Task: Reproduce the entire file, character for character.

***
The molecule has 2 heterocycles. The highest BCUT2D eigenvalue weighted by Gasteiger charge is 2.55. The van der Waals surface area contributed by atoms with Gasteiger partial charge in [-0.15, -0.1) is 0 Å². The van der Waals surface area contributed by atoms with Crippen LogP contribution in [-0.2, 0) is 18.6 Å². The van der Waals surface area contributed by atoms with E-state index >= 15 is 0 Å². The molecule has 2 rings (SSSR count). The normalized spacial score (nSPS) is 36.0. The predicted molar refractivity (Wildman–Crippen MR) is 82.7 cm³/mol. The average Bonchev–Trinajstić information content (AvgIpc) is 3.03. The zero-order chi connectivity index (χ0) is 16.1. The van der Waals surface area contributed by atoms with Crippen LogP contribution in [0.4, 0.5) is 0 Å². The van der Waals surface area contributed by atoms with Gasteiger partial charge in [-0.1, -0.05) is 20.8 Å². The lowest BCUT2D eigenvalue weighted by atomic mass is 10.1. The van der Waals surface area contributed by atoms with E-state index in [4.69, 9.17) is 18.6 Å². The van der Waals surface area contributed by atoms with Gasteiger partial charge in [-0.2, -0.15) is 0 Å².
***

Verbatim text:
The molecule has 2 heterocycles. The highest BCUT2D eigenvalue weighted by Gasteiger charge is 2.55. The van der Waals surface area contributed by atoms with Gasteiger partial charge in [-0.15, -0.1) is 0 Å². The van der Waals surface area contributed by atoms with Crippen LogP contribution in [-0.2, 0) is 18.6 Å². The van der Waals surface area contributed by atoms with E-state index >= 15 is 0 Å². The molecule has 2 rings (SSSR count). The normalized spacial score (nSPS) is 36.0. The predicted molar refractivity (Wildman–Crippen MR) is 82.7 cm³/mol. The average Bonchev–Trinajstić information content (AvgIpc) is 3.03. The zero-order chi connectivity index (χ0) is 16.1. The van der Waals surface area contributed by atoms with Crippen LogP contribution in [0.4, 0.5) is 0 Å². The van der Waals surface area contributed by atoms with Gasteiger partial charge in [-0.1, -0.05) is 20.8 Å². The lowest BCUT2D eigenvalue weighted by atomic mass is 10.1. The van der Waals surface area contributed by atoms with E-state index in [4.69, 9.17) is 18.6 Å². The van der Waals surface area contributed by atoms with Gasteiger partial charge in [-0.2, -0.15) is 0 Å².